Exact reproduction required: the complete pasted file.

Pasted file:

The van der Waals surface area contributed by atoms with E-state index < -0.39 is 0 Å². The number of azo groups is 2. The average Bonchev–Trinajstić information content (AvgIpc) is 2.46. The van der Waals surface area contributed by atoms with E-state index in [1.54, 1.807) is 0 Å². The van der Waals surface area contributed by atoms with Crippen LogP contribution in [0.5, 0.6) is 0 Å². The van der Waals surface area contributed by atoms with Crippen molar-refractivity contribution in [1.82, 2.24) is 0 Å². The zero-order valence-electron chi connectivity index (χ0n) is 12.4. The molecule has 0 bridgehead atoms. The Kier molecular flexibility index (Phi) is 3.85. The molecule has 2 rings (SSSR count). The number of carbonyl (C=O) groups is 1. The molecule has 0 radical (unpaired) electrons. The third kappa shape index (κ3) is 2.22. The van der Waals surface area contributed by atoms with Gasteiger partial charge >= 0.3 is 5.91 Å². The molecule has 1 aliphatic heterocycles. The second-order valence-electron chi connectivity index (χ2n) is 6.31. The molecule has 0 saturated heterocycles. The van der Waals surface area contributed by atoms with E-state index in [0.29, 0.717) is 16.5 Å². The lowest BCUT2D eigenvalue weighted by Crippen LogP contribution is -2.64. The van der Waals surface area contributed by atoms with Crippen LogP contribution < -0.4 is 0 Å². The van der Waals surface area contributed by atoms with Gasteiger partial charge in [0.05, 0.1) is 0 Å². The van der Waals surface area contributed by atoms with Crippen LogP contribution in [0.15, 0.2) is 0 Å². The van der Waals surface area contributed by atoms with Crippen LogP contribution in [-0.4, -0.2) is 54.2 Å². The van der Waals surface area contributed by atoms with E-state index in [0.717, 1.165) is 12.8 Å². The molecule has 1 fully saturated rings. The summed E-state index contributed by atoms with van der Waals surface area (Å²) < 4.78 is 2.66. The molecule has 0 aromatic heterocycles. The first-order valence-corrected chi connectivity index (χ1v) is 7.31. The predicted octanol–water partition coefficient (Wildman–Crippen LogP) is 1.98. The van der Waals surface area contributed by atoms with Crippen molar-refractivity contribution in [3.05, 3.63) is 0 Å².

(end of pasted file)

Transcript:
The van der Waals surface area contributed by atoms with E-state index < -0.39 is 0 Å². The number of azo groups is 2. The average Bonchev–Trinajstić information content (AvgIpc) is 2.46. The van der Waals surface area contributed by atoms with E-state index in [1.54, 1.807) is 0 Å². The van der Waals surface area contributed by atoms with Crippen LogP contribution in [0.5, 0.6) is 0 Å². The van der Waals surface area contributed by atoms with Crippen molar-refractivity contribution in [1.82, 2.24) is 0 Å². The zero-order valence-electron chi connectivity index (χ0n) is 12.4. The molecule has 0 bridgehead atoms. The Kier molecular flexibility index (Phi) is 3.85. The molecule has 2 rings (SSSR count). The number of carbonyl (C=O) groups is 1. The molecule has 0 radical (unpaired) electrons. The third kappa shape index (κ3) is 2.22. The van der Waals surface area contributed by atoms with Gasteiger partial charge >= 0.3 is 5.91 Å². The molecule has 1 aliphatic heterocycles. The second-order valence-electron chi connectivity index (χ2n) is 6.31. The molecule has 0 saturated heterocycles. The van der Waals surface area contributed by atoms with E-state index in [0.29, 0.717) is 16.5 Å². The lowest BCUT2D eigenvalue weighted by Crippen LogP contribution is -2.64. The van der Waals surface area contributed by atoms with Crippen LogP contribution < -0.4 is 0 Å². The van der Waals surface area contributed by atoms with Gasteiger partial charge in [0.05, 0.1) is 0 Å². The van der Waals surface area contributed by atoms with Crippen LogP contribution in [0.15, 0.2) is 0 Å². The van der Waals surface area contributed by atoms with Crippen LogP contribution in [-0.4, -0.2) is 54.2 Å². The van der Waals surface area contributed by atoms with E-state index in [0.717, 1.165) is 12.8 Å². The molecule has 1 fully saturated rings. The summed E-state index contributed by atoms with van der Waals surface area (Å²) < 4.78 is 2.66. The molecule has 0 aromatic heterocycles. The first-order valence-corrected chi connectivity index (χ1v) is 7.31. The predicted octanol–water partition coefficient (Wildman–Crippen LogP) is 1.98. The van der Waals surface area contributed by atoms with Crippen molar-refractivity contribution in [3.05, 3.63) is 0 Å².